Several interesting qualitative observations emerged from the student interviews. All students expressed a preference for viewing the real object. Reasons included the fact that they could choose what they wanted to look at; there was a better sense of depth and detail; that shifting their perspective altered the lighting and highlighted different features of interest; and, that it was easier to imagine actually holding and using the item because “you get some sense of its relation to you.” It was commented that the real object was also easier to remember “I think you remember the real thing a lot better…because you can put them in a place and time.”

The next preference was for the VR since it was “quite handy” and “pretty much like viewing the real thing.” The advantage was being able to see all the different views joined together so the relationships between the composition of the scene and shape of the vase was stronger. One student said that is was easier to be “able to move it around…and stop it when you wanted to stop…so you could actually look at the decoration.”

The still images were the least popular and it was suggested that the students were inclined to look at them as separate images rather than as a coherent vase. However, it was also commented that the still images helped you look “piece by piece,” that it felt more analytical, “it directs what you look at” and that because the image is there “they must want me to look at the detail”. Another student said that the still images were “actuall pretty good…the more I looked, the more information I could find.”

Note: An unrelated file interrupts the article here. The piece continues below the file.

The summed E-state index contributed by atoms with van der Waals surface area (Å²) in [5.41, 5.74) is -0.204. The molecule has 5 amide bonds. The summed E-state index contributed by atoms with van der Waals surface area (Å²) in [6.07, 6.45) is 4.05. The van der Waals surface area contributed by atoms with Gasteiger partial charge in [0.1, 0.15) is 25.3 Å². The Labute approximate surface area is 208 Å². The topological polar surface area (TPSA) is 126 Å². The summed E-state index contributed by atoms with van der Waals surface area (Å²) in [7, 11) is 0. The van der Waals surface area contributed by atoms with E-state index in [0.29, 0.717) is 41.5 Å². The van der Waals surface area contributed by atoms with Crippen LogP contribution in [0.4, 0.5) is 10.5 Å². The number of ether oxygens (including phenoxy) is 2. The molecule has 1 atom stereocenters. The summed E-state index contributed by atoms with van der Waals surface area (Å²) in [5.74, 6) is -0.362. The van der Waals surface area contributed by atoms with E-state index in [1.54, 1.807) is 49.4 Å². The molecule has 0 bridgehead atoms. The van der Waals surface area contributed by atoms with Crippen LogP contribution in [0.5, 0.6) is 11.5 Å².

The interviews emphasised several inherent problems with the digital images (both still and VR). These were:

  • Not comprehending the scale of the artifact: most students were surprised by the real object, having imagined it to be bigger or smaller while viewing the digital images.
  • Colour: even slight differences in colour between the digital images and the real artifact were disconcerting to the students.
  • The lack of surface details, since this fineness of detail could not be retained in the digital images. This meant that much visual information on the state of the item’s preservation or perhaps on the clarity of the artist’s preparatory sketching was lost.


Limitations of the Study

In this case study we were interested in the effect of presentation for the dedicated student. Many other students attended one or more of these tutorials. However, due to outside pressures (such as examinations) only ten attended all three sessions. These are small sample numbers so the results can only provide an indication of outcomes. It is worth noting though, that even with ten students there is a clear student and session effect so that we should expect also to see a presentation effect if there were one.

Any possible novelty effect of the technology is mitigated by the sheer “gee-whiz” factor of viewing a 2000+ year old artifact up close — it is one of the draw cards of taking the course. Indeed, it is particularly exciting for students of the relatively young cultures of New Zealand. It was a necessary part of the experimental design to rotate the students around the different presentations so that they all had the opportunity to study the real item. If this had not been done the numbers assigned to the digital images would have dropped because when the students come to the museum they wish to have access to the actual object.